Water spots are one of the most common and irritating paint defects that car owners face. Water spots can also be damaging to the paint both physically and cosmetically. Water spots are caused when water dries on your car’s paint and minerals in the water are left behind creating water spots. The fact remains, that water spots are damaging to your car’s finish and you need to remove them if you wish to keep your car in the best condition. As a professional car detailer, I have learned and experimented with a few different ways to remove water spots.
What are water spots?
Water spots are mineral deposits left behind from unfiltered water. Tap water, well water, and rainwater all contain varying levels of minerals. Hard water is water that contains a lot of minerals and soft water contains less. How hard or soft your water is depends on your geographical location.
Types of water spots
Type one is just a regular water spot that is the result of letting water dry on the paint that leaves behind a mineral deposit. Over time, these can turn into type two and three water spots, so it is important to try and catch water spots as soon as possible.
Type two water spots are more difficult to remove and are made up of many different types of contaminates like dust from construction sites, emissions from industrial processes, and particles from air pollution. Also, acid rain can cause water spots. Acid rain is rainwater that is more acidic than regular water and it is most common in cities and industrial areas. When your car is rained on, all of the contaminates in acid rain can be left behind on the paint causing water spots. If not quickly removed, these water spots can turn into type three.
Type three water spots are called etchings. Etchings are typical when the previous types of water spots have not been removed and the contaminants are left to eat away at the paint. Etching requires the use of an abrasive to remove, such as a one-step or two-step paint correction.
Wash your car with a low pH cleaner such as a degreaser, APC, or Vinegar. Hard water typically has a high pH so counteracting that with a low pH cleaner will help remove them. To learn how to wash your car like a pro check out our guide to washing your vehicle. A low pH cleaner will remove any waxes or sealants, so after detailing your car you need to re-apply any coatings.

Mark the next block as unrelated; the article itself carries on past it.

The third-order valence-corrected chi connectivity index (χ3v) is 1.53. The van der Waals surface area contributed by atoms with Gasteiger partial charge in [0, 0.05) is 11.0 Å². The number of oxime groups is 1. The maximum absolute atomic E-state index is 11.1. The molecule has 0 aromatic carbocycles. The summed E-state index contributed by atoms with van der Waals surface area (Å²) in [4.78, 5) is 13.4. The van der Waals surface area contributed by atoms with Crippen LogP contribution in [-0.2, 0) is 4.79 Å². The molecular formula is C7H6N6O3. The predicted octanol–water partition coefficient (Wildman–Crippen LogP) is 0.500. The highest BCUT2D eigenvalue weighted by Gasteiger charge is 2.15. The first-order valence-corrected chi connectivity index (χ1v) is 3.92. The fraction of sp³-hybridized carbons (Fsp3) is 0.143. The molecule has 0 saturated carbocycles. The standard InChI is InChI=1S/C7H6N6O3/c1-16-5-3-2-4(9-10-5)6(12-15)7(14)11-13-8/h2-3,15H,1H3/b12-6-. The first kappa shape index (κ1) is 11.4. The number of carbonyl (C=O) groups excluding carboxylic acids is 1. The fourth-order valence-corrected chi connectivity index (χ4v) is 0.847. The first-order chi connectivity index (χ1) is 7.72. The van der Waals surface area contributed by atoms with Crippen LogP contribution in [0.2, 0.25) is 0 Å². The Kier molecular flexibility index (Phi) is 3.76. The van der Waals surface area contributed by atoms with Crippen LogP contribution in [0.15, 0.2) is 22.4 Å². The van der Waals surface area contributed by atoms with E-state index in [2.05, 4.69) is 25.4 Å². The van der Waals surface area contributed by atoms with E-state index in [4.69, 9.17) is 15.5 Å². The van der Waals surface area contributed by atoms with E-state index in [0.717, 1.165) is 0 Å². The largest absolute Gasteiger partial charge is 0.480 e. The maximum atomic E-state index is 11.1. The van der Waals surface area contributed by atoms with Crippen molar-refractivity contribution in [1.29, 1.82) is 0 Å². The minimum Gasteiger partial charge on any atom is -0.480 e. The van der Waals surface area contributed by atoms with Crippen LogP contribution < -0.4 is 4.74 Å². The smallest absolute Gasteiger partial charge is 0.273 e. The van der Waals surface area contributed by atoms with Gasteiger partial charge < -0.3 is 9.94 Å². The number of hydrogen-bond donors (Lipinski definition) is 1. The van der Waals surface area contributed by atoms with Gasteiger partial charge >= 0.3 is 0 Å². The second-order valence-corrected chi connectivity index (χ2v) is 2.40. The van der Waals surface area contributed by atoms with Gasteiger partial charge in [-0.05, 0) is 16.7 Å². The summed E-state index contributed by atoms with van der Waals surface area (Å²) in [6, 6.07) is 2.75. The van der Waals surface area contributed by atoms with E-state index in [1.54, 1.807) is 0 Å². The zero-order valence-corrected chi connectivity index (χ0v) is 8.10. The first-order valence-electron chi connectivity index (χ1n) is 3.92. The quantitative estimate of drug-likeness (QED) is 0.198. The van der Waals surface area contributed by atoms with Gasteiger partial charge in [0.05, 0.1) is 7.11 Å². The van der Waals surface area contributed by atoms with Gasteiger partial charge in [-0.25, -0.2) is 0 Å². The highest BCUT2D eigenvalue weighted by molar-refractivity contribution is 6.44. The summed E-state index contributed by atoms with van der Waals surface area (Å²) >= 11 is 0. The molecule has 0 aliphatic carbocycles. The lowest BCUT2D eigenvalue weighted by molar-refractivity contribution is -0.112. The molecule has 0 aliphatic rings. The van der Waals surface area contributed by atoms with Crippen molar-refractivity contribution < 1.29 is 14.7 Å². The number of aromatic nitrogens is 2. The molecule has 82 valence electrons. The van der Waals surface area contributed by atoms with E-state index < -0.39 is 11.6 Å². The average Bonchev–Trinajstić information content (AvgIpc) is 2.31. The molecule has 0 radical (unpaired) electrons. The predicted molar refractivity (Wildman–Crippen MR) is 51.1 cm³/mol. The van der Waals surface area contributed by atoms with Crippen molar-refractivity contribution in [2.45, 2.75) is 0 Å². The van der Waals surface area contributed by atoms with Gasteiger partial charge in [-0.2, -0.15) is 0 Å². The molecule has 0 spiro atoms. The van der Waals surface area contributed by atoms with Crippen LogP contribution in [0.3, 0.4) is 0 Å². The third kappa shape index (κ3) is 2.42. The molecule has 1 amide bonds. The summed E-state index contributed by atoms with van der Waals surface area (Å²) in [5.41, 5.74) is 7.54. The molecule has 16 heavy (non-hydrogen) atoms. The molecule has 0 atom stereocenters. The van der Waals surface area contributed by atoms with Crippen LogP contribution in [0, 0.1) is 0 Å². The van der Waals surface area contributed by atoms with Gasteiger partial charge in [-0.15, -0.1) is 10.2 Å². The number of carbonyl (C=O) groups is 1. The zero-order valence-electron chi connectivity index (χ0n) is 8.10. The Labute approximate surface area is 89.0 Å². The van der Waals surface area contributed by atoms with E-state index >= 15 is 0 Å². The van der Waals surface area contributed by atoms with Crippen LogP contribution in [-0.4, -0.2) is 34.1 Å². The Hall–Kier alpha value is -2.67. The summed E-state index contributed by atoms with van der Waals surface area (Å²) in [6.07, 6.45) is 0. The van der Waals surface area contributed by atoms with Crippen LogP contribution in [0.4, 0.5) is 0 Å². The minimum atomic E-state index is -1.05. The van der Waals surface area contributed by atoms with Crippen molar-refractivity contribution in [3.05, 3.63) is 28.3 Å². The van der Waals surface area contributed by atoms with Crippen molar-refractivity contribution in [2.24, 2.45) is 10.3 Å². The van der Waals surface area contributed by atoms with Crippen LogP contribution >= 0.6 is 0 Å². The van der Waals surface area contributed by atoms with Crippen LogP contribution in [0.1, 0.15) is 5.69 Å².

Claying your paint will remove most embedded contaminants like mineral deposits, tar, tree sap, iron, and other contaminants. However, claying the paint may not remove water spots that have been etched into the paint or have been on your paint for an extended period of time.
Wash your car as normal, but before drying use a clay bar and clay lubricant to remove contaminants. Check out this guide to claying your paint.
Water spot removal products can be a quick and easy way to remove water spots. You can find these products at local auto stores or online. Below is one of the said products. To use this just follow the manufacturer's instructions.
Polishing your paint is the most effective method to remove water spots. This will remove all water spots and etchings as well as removing light scratches from your car's paint. Unfortunately, this is also the most advanced method and if not executed properly it may do more harm than good. I recommend that you hire a professional to do this for you. But if you're a DIY type of person, here is a guide to polishing your paint.
How to prevent water spots
Instead of removing water spots, just focus on preventing them. Once your paint is contaminant free, regularly apply protection on your car in the form of a wax or sealant. To be on the safe side, never allow water to dry on your car's paint and use a mineral filter when washing your car.
Armed with this knowledge, you will easily be able to fight tough water spots on your car's paint. Best of luck with your future detailing endeavors.
If you have any more questions feel free to reach out to us and ask.